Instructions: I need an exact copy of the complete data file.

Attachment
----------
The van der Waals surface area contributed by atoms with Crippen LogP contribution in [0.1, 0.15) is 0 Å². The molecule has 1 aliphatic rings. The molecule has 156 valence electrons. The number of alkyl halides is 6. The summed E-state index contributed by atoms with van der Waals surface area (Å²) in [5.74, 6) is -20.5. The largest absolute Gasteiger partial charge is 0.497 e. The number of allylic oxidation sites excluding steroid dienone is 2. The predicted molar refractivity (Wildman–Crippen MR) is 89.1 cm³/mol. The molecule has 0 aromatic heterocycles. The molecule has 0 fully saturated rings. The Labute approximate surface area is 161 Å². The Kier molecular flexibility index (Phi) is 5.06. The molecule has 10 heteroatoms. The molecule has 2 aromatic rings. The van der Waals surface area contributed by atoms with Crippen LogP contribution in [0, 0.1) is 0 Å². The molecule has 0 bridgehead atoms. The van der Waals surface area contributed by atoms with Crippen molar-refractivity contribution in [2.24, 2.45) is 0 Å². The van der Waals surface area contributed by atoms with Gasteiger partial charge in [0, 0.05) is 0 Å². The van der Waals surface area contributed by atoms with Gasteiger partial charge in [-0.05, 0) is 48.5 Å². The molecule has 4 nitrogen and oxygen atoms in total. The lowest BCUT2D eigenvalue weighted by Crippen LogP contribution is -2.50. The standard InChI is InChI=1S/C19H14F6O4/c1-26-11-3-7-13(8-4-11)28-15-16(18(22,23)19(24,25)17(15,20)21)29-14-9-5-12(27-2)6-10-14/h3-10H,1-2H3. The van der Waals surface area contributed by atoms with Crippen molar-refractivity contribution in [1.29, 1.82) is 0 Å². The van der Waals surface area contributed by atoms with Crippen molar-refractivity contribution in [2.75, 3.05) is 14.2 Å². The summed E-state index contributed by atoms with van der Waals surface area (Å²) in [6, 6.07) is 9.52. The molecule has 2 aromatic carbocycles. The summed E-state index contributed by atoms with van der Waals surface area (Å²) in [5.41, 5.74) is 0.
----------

The van der Waals surface area contributed by atoms with Crippen LogP contribution in [0.1, 0.15) is 0 Å². The molecule has 1 aliphatic rings. The molecule has 156 valence electrons. The number of alkyl halides is 6. The summed E-state index contributed by atoms with van der Waals surface area (Å²) in [5.74, 6) is -20.5. The largest absolute Gasteiger partial charge is 0.497 e. The number of allylic oxidation sites excluding steroid dienone is 2. The predicted molar refractivity (Wildman–Crippen MR) is 89.1 cm³/mol. The molecule has 0 aromatic heterocycles. The molecule has 0 fully saturated rings. The Labute approximate surface area is 161 Å². The Kier molecular flexibility index (Phi) is 5.06. The molecule has 10 heteroatoms. The molecule has 2 aromatic rings. The van der Waals surface area contributed by atoms with Crippen LogP contribution in [0, 0.1) is 0 Å². The molecule has 0 bridgehead atoms. The van der Waals surface area contributed by atoms with Crippen molar-refractivity contribution in [2.24, 2.45) is 0 Å². The van der Waals surface area contributed by atoms with Gasteiger partial charge in [0, 0.05) is 0 Å². The van der Waals surface area contributed by atoms with Gasteiger partial charge in [-0.05, 0) is 48.5 Å². The molecule has 4 nitrogen and oxygen atoms in total. The lowest BCUT2D eigenvalue weighted by Crippen LogP contribution is -2.50. The standard InChI is InChI=1S/C19H14F6O4/c1-26-11-3-7-13(8-4-11)28-15-16(18(22,23)19(24,25)17(15,20)21)29-14-9-5-12(27-2)6-10-14/h3-10H,1-2H3. The van der Waals surface area contributed by atoms with Crippen molar-refractivity contribution in [1.29, 1.82) is 0 Å². The van der Waals surface area contributed by atoms with Crippen molar-refractivity contribution in [2.75, 3.05) is 14.2 Å². The summed E-state index contributed by atoms with van der Waals surface area (Å²) in [6, 6.07) is 9.52. The molecule has 2 aromatic carbocycles. The summed E-state index contributed by atoms with van der Waals surface area (Å²) in [5.41, 5.74) is 0.